The XC40’s standard equipment is pretty comprehensive for most people. The standard level includes the Sensus nine-inch tablet style touchscreen, 12.3-inch TFT driver’s information screen, voice-activated control systems, LED headlights, satellite navigation, climate control, rear parking sensors, City Safety front end collision warning, fully automatic braking for pedestrian and large animal detection, Oncoming Lane Mitigation and Auto Guidance, Run Off-Road protection in an accident, data SIM card with 100GB of data for 12 months and the Volvo On Call connected services platform. The R-Design Pro level adds items such as sports suspension, sports seats, leather upholstery, sports pedals, heated front seats, heated steering wheel, heated washer nozzles, heated windscreen and 20-inch alloys.
And it measures up for size with good interior front space, enough legroom in the rear for adults and a good sized boot. Visibility is good all round, the seating positions high and access is good. I can see why customers are moving from larger SUVs to these more affordable, easier to live with compact versions. Certainly in my area of The Cotswolds I see more XC40s now than more expensive XC60/XC90 larger Volvo SUVs.
Despite its sports suspension the ride was compliant thanks to the multi-link rear suspension and the handling was precise. The various driving modes and the 7-speed auto gearbox were very useable as was the B setting operated via the gearshift allowing the driver to adjust regenerative braking harvesting.
But star of the show was the 3-cylinder, all aluminium turbo petrol engine. If you didn’t know it was a triple you wouldn’t distinguish it from a 4-cylinder petrol engine. There was no off-beat 3-cylinder growl, no vibration, no lack of grunt and the 265Nm of torque from just 1,500rpm was of real driving benefit so with seven gears the response and power delivery was impressive.
If this T5 Recharge PHEV version of the X40 doesn’t suit you be sure, if the size is ok, there is another one in the line-up that will, unless of course you must have a diesel engine. Overall the Volvo XC40 really impressed me but I’m not quite so sure the Recharge PHEV offers enough benefits over a non plug-in petrol model.
Going for a 1.5-litre petrol version would be cheaper to buy or lease, certainly cheaper for Standard rate VED road tax as it doesn’t incur the over £40k annual £325 penalty for 5-years and I wouldn’t need to continually find somewhere to plug it into the mains electricity. But today’s new car motoring is just like the tide, electrification is coming in and it won’t stop.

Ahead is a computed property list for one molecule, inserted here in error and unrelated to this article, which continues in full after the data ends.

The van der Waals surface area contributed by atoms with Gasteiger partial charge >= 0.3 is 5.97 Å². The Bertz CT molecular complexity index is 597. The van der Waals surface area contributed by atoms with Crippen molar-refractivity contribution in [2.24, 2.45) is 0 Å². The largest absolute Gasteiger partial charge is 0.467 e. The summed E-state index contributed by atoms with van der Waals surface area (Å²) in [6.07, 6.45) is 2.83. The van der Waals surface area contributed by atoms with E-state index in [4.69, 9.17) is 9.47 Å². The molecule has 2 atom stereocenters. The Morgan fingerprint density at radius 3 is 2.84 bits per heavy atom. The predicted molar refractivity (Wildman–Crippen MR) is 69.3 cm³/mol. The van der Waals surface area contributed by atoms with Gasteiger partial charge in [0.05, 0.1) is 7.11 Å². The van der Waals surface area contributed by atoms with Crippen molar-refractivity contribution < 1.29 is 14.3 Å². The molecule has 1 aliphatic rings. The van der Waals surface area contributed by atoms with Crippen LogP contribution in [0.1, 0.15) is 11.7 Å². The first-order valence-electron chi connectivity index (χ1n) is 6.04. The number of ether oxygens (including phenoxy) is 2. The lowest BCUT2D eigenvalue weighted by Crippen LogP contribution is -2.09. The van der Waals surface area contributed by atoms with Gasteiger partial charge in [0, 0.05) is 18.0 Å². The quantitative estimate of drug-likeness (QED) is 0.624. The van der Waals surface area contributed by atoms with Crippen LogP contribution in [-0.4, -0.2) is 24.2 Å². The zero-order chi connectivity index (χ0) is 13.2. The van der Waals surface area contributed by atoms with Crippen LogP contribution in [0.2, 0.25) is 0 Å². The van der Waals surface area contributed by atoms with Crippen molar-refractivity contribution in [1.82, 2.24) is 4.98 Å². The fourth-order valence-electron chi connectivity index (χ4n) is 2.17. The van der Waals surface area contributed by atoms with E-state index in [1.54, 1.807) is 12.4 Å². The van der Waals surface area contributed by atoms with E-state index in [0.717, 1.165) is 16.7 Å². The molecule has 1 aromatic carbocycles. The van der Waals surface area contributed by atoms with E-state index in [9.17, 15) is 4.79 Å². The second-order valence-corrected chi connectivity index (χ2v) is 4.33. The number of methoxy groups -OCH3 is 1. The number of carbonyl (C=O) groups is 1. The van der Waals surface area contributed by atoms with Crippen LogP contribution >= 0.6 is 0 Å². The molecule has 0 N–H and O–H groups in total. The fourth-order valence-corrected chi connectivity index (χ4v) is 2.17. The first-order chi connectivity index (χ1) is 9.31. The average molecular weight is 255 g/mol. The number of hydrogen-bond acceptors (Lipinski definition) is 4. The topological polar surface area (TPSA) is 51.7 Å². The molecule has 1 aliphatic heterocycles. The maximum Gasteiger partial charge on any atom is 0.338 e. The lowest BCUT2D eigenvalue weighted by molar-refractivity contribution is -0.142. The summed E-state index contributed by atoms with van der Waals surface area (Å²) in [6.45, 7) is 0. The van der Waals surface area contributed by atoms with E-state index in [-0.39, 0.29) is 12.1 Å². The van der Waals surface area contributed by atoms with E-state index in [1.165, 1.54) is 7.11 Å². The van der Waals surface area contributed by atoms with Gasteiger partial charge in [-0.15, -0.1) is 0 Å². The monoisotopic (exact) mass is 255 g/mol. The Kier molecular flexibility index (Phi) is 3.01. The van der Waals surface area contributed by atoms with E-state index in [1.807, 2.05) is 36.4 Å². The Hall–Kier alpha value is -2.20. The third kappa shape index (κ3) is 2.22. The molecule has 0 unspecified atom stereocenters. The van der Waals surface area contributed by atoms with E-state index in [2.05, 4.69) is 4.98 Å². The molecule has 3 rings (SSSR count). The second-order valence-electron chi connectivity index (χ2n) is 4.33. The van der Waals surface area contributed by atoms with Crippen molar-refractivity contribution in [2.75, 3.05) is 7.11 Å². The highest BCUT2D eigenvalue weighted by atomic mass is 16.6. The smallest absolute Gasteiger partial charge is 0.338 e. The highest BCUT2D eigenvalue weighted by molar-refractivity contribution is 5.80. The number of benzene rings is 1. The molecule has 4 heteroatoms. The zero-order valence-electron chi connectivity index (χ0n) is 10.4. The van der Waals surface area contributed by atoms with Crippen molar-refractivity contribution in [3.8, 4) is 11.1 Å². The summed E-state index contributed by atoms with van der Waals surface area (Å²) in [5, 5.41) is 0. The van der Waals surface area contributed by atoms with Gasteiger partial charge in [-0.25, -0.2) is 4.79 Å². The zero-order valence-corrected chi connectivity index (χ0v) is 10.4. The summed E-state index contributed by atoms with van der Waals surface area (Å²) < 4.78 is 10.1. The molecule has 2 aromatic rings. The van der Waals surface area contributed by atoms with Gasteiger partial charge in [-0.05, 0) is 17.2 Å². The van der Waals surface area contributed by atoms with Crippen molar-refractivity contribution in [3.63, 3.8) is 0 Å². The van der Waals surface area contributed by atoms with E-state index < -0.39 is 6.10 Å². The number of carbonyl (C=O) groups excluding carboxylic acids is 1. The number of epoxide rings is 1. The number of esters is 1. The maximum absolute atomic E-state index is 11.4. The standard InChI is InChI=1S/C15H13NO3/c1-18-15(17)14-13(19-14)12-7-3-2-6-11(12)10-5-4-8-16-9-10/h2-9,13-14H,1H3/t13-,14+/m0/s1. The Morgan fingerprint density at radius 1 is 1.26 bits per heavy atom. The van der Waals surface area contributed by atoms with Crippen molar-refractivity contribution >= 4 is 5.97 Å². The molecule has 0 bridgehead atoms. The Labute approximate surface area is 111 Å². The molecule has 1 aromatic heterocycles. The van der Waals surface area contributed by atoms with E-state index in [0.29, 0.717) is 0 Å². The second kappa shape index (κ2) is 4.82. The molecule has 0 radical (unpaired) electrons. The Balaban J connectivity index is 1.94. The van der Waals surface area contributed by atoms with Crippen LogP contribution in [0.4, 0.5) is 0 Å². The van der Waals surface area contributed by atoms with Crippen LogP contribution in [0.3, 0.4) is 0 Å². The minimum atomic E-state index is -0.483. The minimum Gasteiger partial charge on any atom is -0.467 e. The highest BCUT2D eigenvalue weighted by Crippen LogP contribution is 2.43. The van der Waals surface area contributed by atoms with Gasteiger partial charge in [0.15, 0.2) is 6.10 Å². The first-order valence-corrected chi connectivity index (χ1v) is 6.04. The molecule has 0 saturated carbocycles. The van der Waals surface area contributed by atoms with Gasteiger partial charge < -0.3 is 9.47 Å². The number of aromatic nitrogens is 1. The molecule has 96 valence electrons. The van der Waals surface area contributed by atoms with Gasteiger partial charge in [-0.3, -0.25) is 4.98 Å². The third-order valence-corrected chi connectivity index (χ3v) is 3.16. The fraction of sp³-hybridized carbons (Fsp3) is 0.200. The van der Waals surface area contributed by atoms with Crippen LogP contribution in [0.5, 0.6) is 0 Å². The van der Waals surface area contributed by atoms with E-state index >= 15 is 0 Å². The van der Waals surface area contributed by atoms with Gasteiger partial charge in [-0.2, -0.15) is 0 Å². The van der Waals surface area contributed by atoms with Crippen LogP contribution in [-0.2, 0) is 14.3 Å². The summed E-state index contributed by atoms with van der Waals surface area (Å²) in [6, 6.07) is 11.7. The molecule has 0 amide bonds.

Volvo XC40 Recharge PHEV T5 FWD auto, R-Design Pro £42,530
Engine/transmission: 1.5-litre, 3-cylinder turbo petrol with electric motor, 180hp + 82hp, 265Nm of torque from 1,500rpm, 7-speed auto, FWD
Performance: 112mph, 0-62mph 7.3-seconds, WLTP Combined Cycle 117.7 to 134.5mpg (on a long run test 88.8mpg with engine/electric motor working together then 35.2mpg overall when battery support ran out giving an overall total of 46.8mpg using petrol and regular electric power charge-ups), pure electric driving range 28-miles (17-miles on test)
Alternative Fuel VED First Year road tax £0 then £140 Standard rate + £325 annually for 5-years as it costs over £40k, BiK company car tax 12%
Insurance group: 32 Warranty: 3-years/60,000-miles, battery pack 8-years/100,000-miles
Dimensions/capacities: L 4,425mm, W 1,910mm, H1,658mm, wheelbase 2,702mm, boot/load space 452 to 1,328-litres, braked towing weight 1,800kg, 5-doors/5-seats
For: XC40 well sized for family/business transport, wide range of power units, classy styling and quality inside and out, lots of driving support and safety systems, high spec – but at a price, refined 3-cylinder petrol engine and strong responsive performance aided by the electric motor, compliant ride, well balanced handling for an SUV
Against: High Standard rate VED tax costs as it costs over £40k, even with regular electric charging from the mains it was never anywhere near giving the official fuel efficiency figures, too many functions operated via the sluggish touchscreen, no diesel engine option, ungenerous warranty.
© David Miles